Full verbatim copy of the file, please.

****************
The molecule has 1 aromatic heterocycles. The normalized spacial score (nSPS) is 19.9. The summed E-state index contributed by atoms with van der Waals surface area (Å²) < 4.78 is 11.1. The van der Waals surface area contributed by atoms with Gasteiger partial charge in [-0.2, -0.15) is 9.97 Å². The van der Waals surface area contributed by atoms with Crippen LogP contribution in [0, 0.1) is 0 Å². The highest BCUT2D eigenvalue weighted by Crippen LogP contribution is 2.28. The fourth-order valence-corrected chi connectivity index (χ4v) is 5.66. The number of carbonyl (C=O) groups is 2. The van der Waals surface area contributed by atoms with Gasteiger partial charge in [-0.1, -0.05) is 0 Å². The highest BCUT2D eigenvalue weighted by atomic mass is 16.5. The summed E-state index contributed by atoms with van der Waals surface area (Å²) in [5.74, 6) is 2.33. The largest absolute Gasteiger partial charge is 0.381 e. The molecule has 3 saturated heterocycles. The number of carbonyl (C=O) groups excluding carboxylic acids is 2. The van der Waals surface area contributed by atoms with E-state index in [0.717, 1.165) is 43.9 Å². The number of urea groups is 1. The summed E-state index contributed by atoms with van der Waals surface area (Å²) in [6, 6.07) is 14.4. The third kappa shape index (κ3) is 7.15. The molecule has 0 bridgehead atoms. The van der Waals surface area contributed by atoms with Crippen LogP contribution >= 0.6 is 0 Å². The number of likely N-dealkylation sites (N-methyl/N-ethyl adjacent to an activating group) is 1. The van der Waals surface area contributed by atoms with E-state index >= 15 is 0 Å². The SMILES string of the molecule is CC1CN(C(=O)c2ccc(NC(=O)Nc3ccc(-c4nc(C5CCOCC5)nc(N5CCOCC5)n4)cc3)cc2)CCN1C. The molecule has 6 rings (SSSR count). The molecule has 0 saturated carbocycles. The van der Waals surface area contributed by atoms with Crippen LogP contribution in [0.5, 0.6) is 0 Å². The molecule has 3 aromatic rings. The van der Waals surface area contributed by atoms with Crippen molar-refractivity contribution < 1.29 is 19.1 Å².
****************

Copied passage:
The molecule has 1 aromatic heterocycles. The normalized spacial score (nSPS) is 19.9. The summed E-state index contributed by atoms with van der Waals surface area (Å²) < 4.78 is 11.1. The van der Waals surface area contributed by atoms with Gasteiger partial charge in [-0.2, -0.15) is 9.97 Å². The van der Waals surface area contributed by atoms with Crippen LogP contribution in [0, 0.1) is 0 Å². The highest BCUT2D eigenvalue weighted by Crippen LogP contribution is 2.28. The fourth-order valence-corrected chi connectivity index (χ4v) is 5.66. The number of carbonyl (C=O) groups is 2. The van der Waals surface area contributed by atoms with Gasteiger partial charge in [-0.1, -0.05) is 0 Å². The highest BCUT2D eigenvalue weighted by atomic mass is 16.5. The summed E-state index contributed by atoms with van der Waals surface area (Å²) in [5.74, 6) is 2.33. The largest absolute Gasteiger partial charge is 0.381 e. The molecule has 3 saturated heterocycles. The number of carbonyl (C=O) groups excluding carboxylic acids is 2. The van der Waals surface area contributed by atoms with E-state index in [0.717, 1.165) is 43.9 Å². The number of urea groups is 1. The summed E-state index contributed by atoms with van der Waals surface area (Å²) in [6, 6.07) is 14.4. The third kappa shape index (κ3) is 7.15. The molecule has 0 bridgehead atoms. The van der Waals surface area contributed by atoms with Crippen LogP contribution >= 0.6 is 0 Å². The number of likely N-dealkylation sites (N-methyl/N-ethyl adjacent to an activating group) is 1. The van der Waals surface area contributed by atoms with E-state index >= 15 is 0 Å². The SMILES string of the molecule is CC1CN(C(=O)c2ccc(NC(=O)Nc3ccc(-c4nc(C5CCOCC5)nc(N5CCOCC5)n4)cc3)cc2)CCN1C. The molecule has 6 rings (SSSR count). The molecule has 0 saturated carbocycles. The van der Waals surface area contributed by atoms with Crippen LogP contribution in [0.5, 0.6) is 0 Å². The molecule has 3 aromatic rings. The van der Waals surface area contributed by atoms with Crippen molar-refractivity contribution < 1.29 is 19.1 Å².